Take a look at our project summary template below as you work through the high level details of the project, set goals, draft timelines, and more. The text listed below each heading is suggestive, and will need to be replaced according to your project. For an example of a completed project summary, see: About Open Pedagogy: Varied Definitions, Multiple Approaches.
Project Summary: [Project Title]
List names here.
Introduction & About the Project
Welcome participants and potential volunteers. Explain how the project came about and why it is important/valuable to your discipline.
Identify both the primary student audience (academic level, discipline etc.) and any secondary audiences (instructors, researchers, professionals, other interested parties).
About the Text/Content
How will the text be structured? (e.g. 3 parts to every chapter, student-facing text plus instructor handbook etc.). What (if any) accompanying elements (e.g. instructor resources, presentations, quizzes, maps, data sets) will be produced or collected?
Explain that the book will carry a CC-BY license and why. You may want to link to external resources where readers can go for more information on the CC BY license, such as the Creative Commons website, or the Rebus Community Licensing Policy.
Here is some optional copy that you can use to explain the nuances of including differently licensed materials within the same book: “While the global license for the book is CC-BY, some differently licensed materials may be included so long as they are clearly demarcated in the text and any changes are made in accordance with the conditions of the other license. This might apply in the cases of images, videos, or sections of non-CC-BY text that are essential to the book. However, we strongly discourage relying on this exception in order to protect and promote downstream uses. For more, see the [author guide].”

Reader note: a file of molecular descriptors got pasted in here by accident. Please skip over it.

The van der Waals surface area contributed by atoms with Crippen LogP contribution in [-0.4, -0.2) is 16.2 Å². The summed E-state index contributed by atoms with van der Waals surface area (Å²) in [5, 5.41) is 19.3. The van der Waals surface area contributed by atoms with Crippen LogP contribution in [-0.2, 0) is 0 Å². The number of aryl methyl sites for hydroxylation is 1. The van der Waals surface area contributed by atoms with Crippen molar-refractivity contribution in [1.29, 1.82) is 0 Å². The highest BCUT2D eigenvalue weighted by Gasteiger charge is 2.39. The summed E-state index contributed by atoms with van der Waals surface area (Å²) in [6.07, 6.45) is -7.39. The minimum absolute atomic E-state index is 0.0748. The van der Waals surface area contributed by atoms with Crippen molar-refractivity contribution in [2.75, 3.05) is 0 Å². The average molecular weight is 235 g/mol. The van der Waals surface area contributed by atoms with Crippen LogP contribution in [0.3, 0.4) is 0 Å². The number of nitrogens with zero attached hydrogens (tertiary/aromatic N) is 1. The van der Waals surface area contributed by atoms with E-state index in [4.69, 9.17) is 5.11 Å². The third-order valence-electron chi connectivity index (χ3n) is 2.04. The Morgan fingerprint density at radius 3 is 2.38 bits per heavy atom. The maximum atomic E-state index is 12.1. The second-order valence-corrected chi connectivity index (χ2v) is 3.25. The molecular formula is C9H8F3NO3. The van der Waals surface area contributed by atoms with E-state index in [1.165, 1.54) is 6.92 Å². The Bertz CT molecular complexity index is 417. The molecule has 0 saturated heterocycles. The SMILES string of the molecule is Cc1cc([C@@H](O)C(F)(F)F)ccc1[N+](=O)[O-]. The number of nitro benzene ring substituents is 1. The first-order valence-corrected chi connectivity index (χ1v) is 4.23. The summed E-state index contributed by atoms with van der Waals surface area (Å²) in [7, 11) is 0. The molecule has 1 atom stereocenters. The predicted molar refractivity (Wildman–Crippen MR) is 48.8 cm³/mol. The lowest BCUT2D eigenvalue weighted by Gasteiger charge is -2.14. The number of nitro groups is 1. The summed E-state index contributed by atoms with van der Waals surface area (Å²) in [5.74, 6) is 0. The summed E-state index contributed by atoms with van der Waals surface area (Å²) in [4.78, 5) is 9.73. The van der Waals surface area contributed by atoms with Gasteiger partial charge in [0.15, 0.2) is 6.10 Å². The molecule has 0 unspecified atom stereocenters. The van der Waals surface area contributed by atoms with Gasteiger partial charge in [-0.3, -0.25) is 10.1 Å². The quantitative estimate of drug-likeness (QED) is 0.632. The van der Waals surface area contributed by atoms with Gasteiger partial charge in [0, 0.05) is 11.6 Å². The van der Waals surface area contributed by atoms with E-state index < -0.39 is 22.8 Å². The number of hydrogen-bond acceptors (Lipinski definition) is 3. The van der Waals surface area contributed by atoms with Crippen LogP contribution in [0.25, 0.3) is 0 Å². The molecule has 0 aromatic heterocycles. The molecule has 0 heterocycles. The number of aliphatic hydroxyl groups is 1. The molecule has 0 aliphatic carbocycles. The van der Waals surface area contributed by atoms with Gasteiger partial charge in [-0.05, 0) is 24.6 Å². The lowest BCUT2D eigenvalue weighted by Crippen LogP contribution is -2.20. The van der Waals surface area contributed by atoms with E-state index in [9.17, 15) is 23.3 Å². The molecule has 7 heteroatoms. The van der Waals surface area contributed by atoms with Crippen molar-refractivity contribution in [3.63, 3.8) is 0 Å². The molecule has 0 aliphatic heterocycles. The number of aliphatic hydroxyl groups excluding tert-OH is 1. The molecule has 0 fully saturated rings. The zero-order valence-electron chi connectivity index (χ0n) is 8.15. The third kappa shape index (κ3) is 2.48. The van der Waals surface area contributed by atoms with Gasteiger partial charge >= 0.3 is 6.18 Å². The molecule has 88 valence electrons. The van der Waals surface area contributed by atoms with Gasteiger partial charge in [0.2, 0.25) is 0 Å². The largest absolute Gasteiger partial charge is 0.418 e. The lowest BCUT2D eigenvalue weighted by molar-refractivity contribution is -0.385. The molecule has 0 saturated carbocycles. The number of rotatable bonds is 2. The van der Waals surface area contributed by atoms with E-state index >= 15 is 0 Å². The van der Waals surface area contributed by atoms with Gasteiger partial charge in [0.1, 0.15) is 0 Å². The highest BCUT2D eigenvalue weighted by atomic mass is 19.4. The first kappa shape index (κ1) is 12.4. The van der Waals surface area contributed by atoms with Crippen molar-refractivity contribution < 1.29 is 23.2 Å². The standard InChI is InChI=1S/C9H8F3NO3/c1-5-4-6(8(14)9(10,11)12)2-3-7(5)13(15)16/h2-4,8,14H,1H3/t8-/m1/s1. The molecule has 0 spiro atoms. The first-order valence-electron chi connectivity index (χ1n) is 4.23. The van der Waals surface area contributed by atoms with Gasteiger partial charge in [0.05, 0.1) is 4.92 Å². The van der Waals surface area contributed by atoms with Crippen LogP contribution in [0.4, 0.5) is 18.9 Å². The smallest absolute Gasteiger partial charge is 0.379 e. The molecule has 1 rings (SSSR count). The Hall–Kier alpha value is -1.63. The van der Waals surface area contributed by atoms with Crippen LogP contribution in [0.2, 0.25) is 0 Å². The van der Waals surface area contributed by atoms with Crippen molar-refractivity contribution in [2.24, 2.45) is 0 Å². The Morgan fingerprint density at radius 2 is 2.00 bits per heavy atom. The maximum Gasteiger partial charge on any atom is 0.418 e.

Who is leading the project? Who else is involved? Provide contact details (not necessarily personal) and guidance on where to direct different kinds of queries.
Support (if applicable)
Note any grants, institutional support or other external support the project has received or will receive over the course of the project.
Provide an approximate timeline for the project. This doesn’t have to be comprehensive, or rigid, but an indicator of dates for major milestones (e.g. chapters submitted, peer review complete, beta testing, initial release, etc.)
How to Get Involved
Offer clear guidance on how people can participate in the project, and where they should start (contact the project admin, comment on the forum, email someone, etc.). Consider making this general enough that you don’t have to update it for different phases of the project. You may also want to link to other relevant resources you have, like author or review guides.
Measures of Success
How will you know if you’ve met your goal? What constitutes success, and how will you measure it? Consider things like number of participants, diversity of perspectives (geographic, cultural, social, etc.), completed peer review process, number of adoptions etc. These don’t have to be comprehensive, but help to clarify what success means to your project, beyond just writing a text.